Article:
Access to international markets for U.S. grain supported an additional $41.8 billion in business sales during 2018 over and above the value of the grain sold, according to a study commissioned by the U.S. Grains Council and the National Corn Growers Association, highlighting the importance of new market access and robust market development for the profitability of U.S. grain farmers.
The study — the fourth in a series conducted by Informa Economics/IHS Markit — pegged the direct value of U.S. corn, sorghum, barley, and the grain components of ethanol, distiller’s dried grains with solubles (DDGS), and certain meat products at $22.7 billion, for a total economic output of $64.5 billion in 2018. This analysis and that preceding it based on 2014, 2015 and 2016 sales help make the case for trade as a top priority for U.S. agriculture and the new administration’s outreach to the global community.
More importantly, the report showed the importance of grains exports to the U.S. economy and jobs. It determined the export of grain products supported U.S. gross domestic product (GDP) by $27 billion over what would have occurred without such exports, with roughly 295,000 jobs linked directly or indirectly to grain exports.
“Exports are a driver for our economy in general, but nowhere is that more important than in agriculture,” said Ryan LeGrand, president and CEO of the U.S. Grains Council, which works in more than 50 countries to build export markets for U.S. grains and grain products. “We know that demand today from our overseas customers helps support price and basis for farmers throughout the United States. Demand tomorrow will come from the growing populations in Asia, Africa, and Latin America. Putting a dollar figure to the impact that demand has here at home just highlights how important it is to keep working with our customers around the world.”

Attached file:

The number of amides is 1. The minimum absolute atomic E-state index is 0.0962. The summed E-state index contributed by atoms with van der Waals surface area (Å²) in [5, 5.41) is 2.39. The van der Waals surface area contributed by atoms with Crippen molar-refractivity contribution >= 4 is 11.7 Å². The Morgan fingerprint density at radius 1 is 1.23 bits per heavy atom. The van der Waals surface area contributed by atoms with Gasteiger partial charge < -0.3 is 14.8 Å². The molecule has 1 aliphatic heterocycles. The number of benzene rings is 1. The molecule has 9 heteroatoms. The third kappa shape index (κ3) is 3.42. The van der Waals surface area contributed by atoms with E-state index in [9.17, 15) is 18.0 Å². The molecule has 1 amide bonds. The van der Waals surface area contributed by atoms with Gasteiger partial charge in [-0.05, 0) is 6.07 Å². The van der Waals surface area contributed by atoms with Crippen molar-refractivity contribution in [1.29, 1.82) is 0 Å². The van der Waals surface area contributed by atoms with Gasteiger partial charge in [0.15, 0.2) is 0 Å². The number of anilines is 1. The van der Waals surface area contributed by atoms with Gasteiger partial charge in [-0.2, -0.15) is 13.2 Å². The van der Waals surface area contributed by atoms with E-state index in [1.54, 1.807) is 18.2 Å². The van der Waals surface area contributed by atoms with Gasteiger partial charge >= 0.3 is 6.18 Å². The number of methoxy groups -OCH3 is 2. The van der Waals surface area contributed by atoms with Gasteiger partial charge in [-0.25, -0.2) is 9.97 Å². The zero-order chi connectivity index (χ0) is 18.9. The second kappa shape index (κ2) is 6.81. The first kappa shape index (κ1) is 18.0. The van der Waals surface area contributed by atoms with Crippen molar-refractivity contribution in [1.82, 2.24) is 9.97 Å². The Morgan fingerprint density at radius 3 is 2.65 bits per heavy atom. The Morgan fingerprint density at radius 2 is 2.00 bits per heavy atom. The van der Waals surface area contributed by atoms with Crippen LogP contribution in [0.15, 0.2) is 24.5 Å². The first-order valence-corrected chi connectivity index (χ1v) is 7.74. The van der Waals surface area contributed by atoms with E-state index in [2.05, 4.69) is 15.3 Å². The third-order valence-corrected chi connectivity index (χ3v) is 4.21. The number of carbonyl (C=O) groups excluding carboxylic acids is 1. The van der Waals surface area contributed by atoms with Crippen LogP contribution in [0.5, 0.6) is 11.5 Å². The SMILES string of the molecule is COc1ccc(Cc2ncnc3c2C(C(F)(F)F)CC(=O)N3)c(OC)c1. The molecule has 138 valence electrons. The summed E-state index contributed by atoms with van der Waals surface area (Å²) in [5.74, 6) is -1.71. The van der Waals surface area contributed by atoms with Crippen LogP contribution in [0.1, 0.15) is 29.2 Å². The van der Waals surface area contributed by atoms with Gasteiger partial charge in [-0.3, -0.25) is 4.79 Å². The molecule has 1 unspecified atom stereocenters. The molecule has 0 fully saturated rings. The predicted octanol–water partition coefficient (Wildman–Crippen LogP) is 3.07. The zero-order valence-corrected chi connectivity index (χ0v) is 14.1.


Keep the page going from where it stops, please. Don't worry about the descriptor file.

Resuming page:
U.S. food and agriculture support up to 20 percent of all U.S. economic activity, making the industry one of the country’s most important. The grain industry data show the positive impacts of grain exports extend well beyond the farm gate into wholesale trade, real estate, oil and natural gas extraction, and pesticide and chemical manufacturing as well as local hospitals and restaurants supported by dollars that start with agricultural producers.
“Grains exports are a way to bring the wealth of the world home to U.S. farmers’ local communities,” LeGrand said. “We often tell our farmer members that the world is their market, and this study goes a long way to proving that.”
Telling the story of trade’s impact on the farm sector and the wider economy is a critical part of gaining support for trade policy enforcement and development as well as engagement with overseas customers.
The study results are available in full via an interactive map here.